You can use the best resistance bands, kettlebells, adjustable dumbbells, or a barbell to perform a hip thrust, but the barbell allows you to pack on more weight, which lends itself to a hypertrophy technique (the muscle-building process) called progressive overload (more on this below). 

 Follow these steps: 

  • Sit with your back against a bench or box with the barbell over your hips, feet planted shoulder-width apart, and knees bent 
  • The edge of your bench should align with your shoulder blades 
  • Grip the barbell and rest your elbows on your bench 
  • Tuck your chin, brace your core and inhale 
  • On the exhale, push through your heels and drive your hips upwards with power while keeping your chin, ribs, and pelvis tucked 
  • At the top, your eye line should be forward-facing. Squeeze your glutes and pause, then slowly lower your hips 

Woman performing a barbell hip thrust in the gym on a bench

(Image credit: Shutterstock images)

I did hip thrusts every day for a week to help grow my glutes — and wow 

I decided to thrust my way to stronger, more defined glutes. Here’s what I learned. 

1. My glutes were on fire

Hip thrusts have been my arch nemesis for years, and the work I’ve put into avoiding them thus far has come back to — quite literally — kick me in the butt. 

According to a study published in the Strength and Conditioning Journal (opens in new tab), the barbell hip thrust maximizes glute activation and hip extension strength because the muscles stay under tension the entire time. The positioning of the bar on your hips also creates a “different pattern of activation” compared with vertical loading in barbell squats or deadlifts. In short, more is required from your glutes and hip extensors in this position than other muscles like your hamstrings, meaning you work your glutes to their max.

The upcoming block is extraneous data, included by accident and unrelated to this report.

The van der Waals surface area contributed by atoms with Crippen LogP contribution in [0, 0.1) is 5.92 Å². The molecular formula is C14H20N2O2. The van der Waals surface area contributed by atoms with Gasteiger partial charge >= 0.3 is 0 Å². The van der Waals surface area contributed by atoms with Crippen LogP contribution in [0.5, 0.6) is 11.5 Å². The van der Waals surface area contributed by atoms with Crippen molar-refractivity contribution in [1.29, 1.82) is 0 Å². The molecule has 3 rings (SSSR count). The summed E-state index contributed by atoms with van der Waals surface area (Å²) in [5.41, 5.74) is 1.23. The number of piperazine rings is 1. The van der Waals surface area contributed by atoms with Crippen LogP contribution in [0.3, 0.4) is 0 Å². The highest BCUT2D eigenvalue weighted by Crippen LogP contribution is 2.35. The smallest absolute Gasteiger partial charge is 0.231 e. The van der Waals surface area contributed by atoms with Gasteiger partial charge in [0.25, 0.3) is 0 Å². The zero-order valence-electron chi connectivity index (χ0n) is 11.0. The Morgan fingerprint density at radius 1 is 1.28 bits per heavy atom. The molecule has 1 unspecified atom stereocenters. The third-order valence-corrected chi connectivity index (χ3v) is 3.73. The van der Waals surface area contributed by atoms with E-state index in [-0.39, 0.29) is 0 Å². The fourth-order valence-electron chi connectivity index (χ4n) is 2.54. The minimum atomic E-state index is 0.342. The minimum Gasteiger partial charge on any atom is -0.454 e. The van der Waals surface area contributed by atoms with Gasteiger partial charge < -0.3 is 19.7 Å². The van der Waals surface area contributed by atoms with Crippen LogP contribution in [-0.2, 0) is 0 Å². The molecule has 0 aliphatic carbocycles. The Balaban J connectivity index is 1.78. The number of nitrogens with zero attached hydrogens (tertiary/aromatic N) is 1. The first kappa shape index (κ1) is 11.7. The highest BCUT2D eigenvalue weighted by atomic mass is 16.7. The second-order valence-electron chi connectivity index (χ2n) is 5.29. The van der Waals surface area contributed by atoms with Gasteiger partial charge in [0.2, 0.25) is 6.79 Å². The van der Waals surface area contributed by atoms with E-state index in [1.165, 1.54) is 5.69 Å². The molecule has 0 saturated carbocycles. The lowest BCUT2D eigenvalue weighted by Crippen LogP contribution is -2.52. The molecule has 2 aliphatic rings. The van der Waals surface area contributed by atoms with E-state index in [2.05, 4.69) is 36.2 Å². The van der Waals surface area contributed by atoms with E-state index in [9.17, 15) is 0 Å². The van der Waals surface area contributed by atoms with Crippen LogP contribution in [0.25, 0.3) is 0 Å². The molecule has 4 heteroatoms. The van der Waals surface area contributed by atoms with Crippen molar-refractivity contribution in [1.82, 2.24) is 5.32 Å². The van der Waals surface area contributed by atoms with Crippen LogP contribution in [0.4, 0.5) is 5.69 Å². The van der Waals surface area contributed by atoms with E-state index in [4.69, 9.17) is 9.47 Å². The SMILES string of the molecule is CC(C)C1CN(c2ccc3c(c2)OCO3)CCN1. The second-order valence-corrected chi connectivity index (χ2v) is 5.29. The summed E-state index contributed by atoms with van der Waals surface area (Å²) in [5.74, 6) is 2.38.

That should explain why walking became a challenge in itself the next day. 

2. My glutes weren’t as strong as I thought

Barbell hip thrusts have a way of humbling you, mainly because glute-isolating exercises leave you with nowhere to hide. I program clients to lift a weight that would feel like a struggle on the last few reps but won’t compromise their form, so I had to put my ego aside and take my own advice, strictly sticking to 90 pounds for four sets of 12 during the first week.  

To get the most from this exercise, you must drive your hips up high, squeeze your glutes and core, and thrust with power. If you can’t draw a straight line between your shoulders and knees at the top, consider scaling back on weight and focusing on form; this will maximize hip extension (and gains) rather than loading your lower back for sake of a few extra pounds.